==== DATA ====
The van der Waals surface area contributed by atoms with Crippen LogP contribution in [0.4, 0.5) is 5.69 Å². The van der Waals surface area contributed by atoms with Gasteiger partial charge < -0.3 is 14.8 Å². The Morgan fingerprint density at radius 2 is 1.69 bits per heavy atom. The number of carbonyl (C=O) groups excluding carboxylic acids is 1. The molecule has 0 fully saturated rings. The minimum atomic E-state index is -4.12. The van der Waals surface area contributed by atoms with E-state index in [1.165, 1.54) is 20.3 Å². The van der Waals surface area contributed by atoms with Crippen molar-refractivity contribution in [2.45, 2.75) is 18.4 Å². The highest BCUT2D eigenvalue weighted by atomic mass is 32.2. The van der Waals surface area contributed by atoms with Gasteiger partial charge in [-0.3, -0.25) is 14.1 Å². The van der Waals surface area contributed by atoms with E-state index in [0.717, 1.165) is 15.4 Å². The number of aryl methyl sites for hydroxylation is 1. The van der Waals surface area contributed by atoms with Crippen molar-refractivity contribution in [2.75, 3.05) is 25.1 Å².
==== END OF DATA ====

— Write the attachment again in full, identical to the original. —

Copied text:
The van der Waals surface area contributed by atoms with Crippen LogP contribution in [0.4, 0.5) is 5.69 Å². The van der Waals surface area contributed by atoms with Gasteiger partial charge < -0.3 is 14.8 Å². The Morgan fingerprint density at radius 2 is 1.69 bits per heavy atom. The number of carbonyl (C=O) groups excluding carboxylic acids is 1. The molecule has 0 fully saturated rings. The minimum atomic E-state index is -4.12. The van der Waals surface area contributed by atoms with E-state index in [1.165, 1.54) is 20.3 Å². The van der Waals surface area contributed by atoms with Crippen molar-refractivity contribution in [2.45, 2.75) is 18.4 Å². The highest BCUT2D eigenvalue weighted by atomic mass is 32.2. The van der Waals surface area contributed by atoms with Gasteiger partial charge in [-0.3, -0.25) is 14.1 Å². The van der Waals surface area contributed by atoms with E-state index in [0.717, 1.165) is 15.4 Å². The number of aryl methyl sites for hydroxylation is 1. The van der Waals surface area contributed by atoms with Crippen molar-refractivity contribution in [2.75, 3.05) is 25.1 Å².